I also suggest that there simply is not enough interest in the GP series to justify networks broadcasting it in N. America anymore. This being an Olympic year and with NBC having the rights (and two cable stations that have shown skating last season) perhaps we will see the GP series next season. I would certainly like that.
    I think the question should be, "will the GP series return to TV in USA" and not "should there be more skaters in the GPF." One step at a time - and the GP series has to become popular enough again before ISU can think of expanding it.
    Last edited by Tonichelle; 06-21-2009 at 11:15 AM. Reason: merging, please use the multiquote feature

  12. #57
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    Quote Originally Posted by janetfan View Post
    As to hockey - what would three teams consist of - maybe 60 players. That is already larger than the singles field in figure skating. Giving the best hockey playing nations multiple teams and we would have 600 or more hockey players plus all of their coaches and trainers - they would almost have to build another Olympic Village to house all of them. And maybe build 2-3 more ice rinks. Logistically it appears to be out of the question. (You did not address the point that the NHL on a club by club basis would most likely not support this either).
    I wasn't suggesting there be three teams competing in hockey - that would be ridiculous. I was just wondering why you agreed with hockey and not skating because they both have qualifying systems in place. There has also been MUCH debate here in Canada about how we could easily field at least two teams and both be top contenders. So hockey is not without controversy as well. As for the NHL, the NHL goes on about a two to three week break for the Olympics, so adding more players wouldn't be an issue because there is nothing go on during that time anyway. This looks like the last Olympics the NHL wants to support (even though the players still want to compete). Hopefully we will see them again in 2014!

    Quote Originally Posted by janetfan View Post
    So what I suggested would amount to either a slightly larger entry field (not more than a 10% increase) or perhaps have a dozen of the lowest ranked skaters competing in a special pre-event competition - to be held at the Olympics - a few days before the skating begins. Let the skaters who lose out stay at the Olympic Village and have their Olympic experience - and let a few of the best skaters in the wolrd who would otherwise not be competing - also have their Olympic experience.
    Anyway - it was just a thought and maybe it is best to leave it the way it is.
    Adding a pre-event competition would just be like having a qualifying round like there used to be at Worlds. Maybe it could be added again to "weed out the weak" I don't really like the thought of that though. The skaters that have qualified have passed the required tests to compete at the Senior Level and I think they deserve the right to compete, even if there skills aren't up to par with the top skaters.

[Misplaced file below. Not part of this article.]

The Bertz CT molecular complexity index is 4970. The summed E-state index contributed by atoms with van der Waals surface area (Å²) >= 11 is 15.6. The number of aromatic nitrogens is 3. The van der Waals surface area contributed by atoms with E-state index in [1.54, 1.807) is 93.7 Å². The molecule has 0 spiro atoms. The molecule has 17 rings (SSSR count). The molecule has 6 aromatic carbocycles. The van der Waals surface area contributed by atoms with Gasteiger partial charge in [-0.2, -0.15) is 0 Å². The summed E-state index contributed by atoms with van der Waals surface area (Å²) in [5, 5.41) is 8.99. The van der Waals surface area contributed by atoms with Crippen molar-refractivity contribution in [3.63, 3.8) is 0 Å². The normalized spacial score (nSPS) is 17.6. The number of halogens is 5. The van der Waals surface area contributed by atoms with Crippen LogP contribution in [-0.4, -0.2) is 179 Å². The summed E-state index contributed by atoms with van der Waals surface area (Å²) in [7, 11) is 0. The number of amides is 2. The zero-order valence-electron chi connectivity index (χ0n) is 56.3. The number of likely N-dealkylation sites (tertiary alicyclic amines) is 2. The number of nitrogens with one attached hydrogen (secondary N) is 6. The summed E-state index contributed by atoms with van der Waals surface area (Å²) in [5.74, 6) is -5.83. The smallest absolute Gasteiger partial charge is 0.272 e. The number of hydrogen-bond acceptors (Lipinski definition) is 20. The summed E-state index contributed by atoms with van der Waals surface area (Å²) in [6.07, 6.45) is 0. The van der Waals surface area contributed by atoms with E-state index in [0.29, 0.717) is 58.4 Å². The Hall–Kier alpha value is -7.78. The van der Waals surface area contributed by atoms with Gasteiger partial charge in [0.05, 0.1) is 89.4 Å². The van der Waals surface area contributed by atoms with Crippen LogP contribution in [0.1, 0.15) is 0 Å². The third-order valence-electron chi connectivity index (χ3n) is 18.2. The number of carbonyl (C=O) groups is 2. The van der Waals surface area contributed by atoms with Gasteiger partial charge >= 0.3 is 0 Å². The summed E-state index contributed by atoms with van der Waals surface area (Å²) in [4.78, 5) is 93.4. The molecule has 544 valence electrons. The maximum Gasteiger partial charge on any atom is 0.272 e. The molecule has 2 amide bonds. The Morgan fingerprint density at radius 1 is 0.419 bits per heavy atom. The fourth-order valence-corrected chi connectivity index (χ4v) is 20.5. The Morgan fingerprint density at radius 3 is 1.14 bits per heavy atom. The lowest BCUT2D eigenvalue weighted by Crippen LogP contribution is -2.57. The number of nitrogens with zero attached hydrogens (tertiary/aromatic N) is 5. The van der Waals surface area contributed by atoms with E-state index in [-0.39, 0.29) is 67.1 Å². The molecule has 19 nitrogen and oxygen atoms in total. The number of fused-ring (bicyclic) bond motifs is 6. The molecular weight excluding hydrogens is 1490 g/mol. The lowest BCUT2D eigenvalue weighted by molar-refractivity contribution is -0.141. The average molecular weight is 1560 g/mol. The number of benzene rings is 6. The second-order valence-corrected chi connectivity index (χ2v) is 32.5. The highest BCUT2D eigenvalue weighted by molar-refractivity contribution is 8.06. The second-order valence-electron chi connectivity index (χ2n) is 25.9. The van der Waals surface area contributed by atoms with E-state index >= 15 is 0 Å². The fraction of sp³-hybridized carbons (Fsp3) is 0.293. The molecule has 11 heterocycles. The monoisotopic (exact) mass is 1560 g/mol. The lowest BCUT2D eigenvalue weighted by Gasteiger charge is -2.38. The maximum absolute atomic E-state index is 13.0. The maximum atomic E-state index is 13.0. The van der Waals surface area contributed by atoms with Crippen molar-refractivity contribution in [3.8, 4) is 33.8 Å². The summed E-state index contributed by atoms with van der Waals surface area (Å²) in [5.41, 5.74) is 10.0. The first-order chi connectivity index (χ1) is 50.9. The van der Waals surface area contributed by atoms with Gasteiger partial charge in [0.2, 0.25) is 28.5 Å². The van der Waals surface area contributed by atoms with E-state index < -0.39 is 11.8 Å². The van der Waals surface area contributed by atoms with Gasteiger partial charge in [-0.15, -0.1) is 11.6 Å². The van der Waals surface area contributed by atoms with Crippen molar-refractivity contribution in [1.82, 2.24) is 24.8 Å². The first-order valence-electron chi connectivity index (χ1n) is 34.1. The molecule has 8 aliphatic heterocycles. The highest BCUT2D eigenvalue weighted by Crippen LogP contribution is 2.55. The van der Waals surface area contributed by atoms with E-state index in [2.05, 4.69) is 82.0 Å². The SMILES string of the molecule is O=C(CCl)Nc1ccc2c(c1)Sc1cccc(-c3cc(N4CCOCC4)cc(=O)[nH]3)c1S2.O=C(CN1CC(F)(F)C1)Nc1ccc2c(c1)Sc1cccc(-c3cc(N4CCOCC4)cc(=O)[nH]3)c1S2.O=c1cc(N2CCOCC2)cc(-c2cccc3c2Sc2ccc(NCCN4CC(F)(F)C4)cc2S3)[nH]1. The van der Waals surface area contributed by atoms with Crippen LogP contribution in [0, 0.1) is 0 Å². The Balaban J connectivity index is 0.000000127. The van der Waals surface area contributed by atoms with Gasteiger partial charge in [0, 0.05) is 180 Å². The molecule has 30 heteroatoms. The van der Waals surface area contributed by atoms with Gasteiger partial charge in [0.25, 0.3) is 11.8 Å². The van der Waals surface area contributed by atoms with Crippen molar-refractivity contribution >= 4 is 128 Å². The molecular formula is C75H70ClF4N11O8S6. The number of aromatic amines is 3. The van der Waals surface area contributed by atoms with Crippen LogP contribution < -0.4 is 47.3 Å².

13. #58
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    Quote Originally Posted by i love to skate View Post

    Adding a pre-event competition would just be like having a qualifying round like there used to be at Worlds. Maybe it could be added again to "weed out the weak" I don't really like the thought of that though. The skaters that have qualified have passed the required tests to compete at the Senior Level and I think they deserve the right to compete, even if there skills aren't up to par with the top skaters.
    I can see how your view is fine and does show a fair approach and respect for the Olympic spirit. BTW, I like hockey much better played on International size rinks with Intl rules.

  14. #59
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    [QUOTE=janetfan;401782]
    WTT.
    I know a little about where the "funding" came from but not the whole story.{/QUOTE]
    Obviously.

    I think the question should be, "will the GP series return to TV in USA" and not "should there be more skaters in the GPF." One step at a time - and the GP series has to become popular enough again before ISU can think of expanding it.
    This you could check with NBC if they plan on carrying out the GPseries in 2010. You can check out the USFS if it is doing anything about securing TV coverage in 2010. Once you get that information, let us know.

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    Quote Originally Posted by Joesitz View Post
    .
    This you could check with NBC if they plan on carrying out the GPseries in 2010. You can check out the USFS if it is doing anything about securing TV coverage in 2010. Once you get that information, let us know.
    I will send you a pm if I hear anything Joe
    Last edited by janetfan; 06-21-2009 at 11:54 AM.